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Making the Most of Your Paralegal Training Program

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An internship is a temporary job, arranged through your paralegal program, for which you receive either academic credit or pay or both. Claire Andrews notes, "It's really important to me that the students do get out there, whether it's through a part-time job or through the internship, to get the practical experience. Otherwise, waving that certificate means nothing."
Internships can provide you with the single most valuable part of your legal assistant education. They allow you to leave the rarified halls of an educational institution to see what the real world is like. If you are interested in specializing in a particular area of the law, an internship provides an invaluable education.

One thing you should be prepared for, however, is the possibility that you won't like an area of the law as much as you thought you might. In my opinion, this doesn't make an internship any less valuable; indeed, it's better to "waste" a semester at a job you don't like than spend several years at it.

Before you choose an internship, however, you will take many classes and exams. Keep yourself open, as you take your substantive law classes, to the possibility of being surprised. You may never dream that criminal law or real estate law will interest you. Once you study them, however, you may find them fascinating.

Getting the Most Out of Your Paralegal Classes

The law is a discipline in which concepts build on one another. For this reason, the law lends itself well to an outline style of notetaking. For example, your notes from an evidence or trial practice course lecture on admitting evidence at trial might look like this:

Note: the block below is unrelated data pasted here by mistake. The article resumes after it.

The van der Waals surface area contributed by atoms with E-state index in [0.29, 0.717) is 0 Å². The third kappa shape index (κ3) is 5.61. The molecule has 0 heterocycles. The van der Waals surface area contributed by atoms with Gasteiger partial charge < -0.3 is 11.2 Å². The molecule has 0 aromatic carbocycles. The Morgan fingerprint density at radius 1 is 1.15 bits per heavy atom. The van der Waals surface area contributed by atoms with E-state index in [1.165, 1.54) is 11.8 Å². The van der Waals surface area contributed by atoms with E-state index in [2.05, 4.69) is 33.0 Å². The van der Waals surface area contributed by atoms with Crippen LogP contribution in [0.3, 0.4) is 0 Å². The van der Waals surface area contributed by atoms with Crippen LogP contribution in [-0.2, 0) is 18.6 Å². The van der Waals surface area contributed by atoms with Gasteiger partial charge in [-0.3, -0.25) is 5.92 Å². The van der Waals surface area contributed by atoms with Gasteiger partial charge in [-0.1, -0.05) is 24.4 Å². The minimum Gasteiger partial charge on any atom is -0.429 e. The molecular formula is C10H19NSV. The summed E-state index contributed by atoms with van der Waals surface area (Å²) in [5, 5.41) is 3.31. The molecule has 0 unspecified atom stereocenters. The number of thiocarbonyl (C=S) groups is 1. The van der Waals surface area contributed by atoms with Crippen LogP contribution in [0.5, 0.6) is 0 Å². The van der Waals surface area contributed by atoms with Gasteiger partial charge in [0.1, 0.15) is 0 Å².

1. Admitting Evidence
  • Only if Relevant-if it tends to make a fact more or less likely than without it
  • FRE 401-all rel. ev. Admitted
  • All rel. ev. must be:
  • Probative-relationship between ev. and fact
  • Material-link between fact and sub. law
  • May be excluded if prob. value is outweighed by danger of:
  • a) unfair prejudice-HOW DECIDE??
  • b) confusion of issues
  • c) misleading jury
  • d) delay, waste of time or needless (because cumulative)
  1. Direct v. circumstantial ev.

If you haven't had much experience with outline formats, the table of contents of your textbook can be an effective starting point. Notice that this student has made use of abbreviations to make notetaking go faster. Students in this course have already been introduced to the Federal Rules of Evidence, which is abbreviated FRE (line LA.l.)-

Also, this student has developed a habit of abbreviating repeated concepts rather than writing them out each time. So the word relevant becomes "rel." and the word evidence becomes "ev." "Sub. Law" (line I.A.2.b.) is substantive law, a concept that repeats in several classes. Some of these abbreviations you will come up with on your own; some have become standard in the law.
  • K = contract
  • A = defendant
  • ri -plaintiff
  • V. = versus, as in Brown v. Board of Education. Also, lawyers usually say V rather than
  • "versus."
  • e.g. - for example
  • i.e. - that is
  • /. = therefore
  • Most compilations of laws and cases are referred to in some abbreviated fashion, such
  • as;
  • FRE = Federal Rules of Evidence
  • CFR = Code of Federal Regulations
Notice that this student also made a note to find out more about LA.3.a., unfair prejudice. This concept was not entirely clear to the student, and this note serves as a reminder to investigate further.

I was a great fan of colored highlighters in law school. I had different colors for the plaintiff, the defendant, and the judge, state law versus federal law, and the new rules versus the old. Remember, the reason you are taking notes is to give yourself a concise and clear summary of each class session.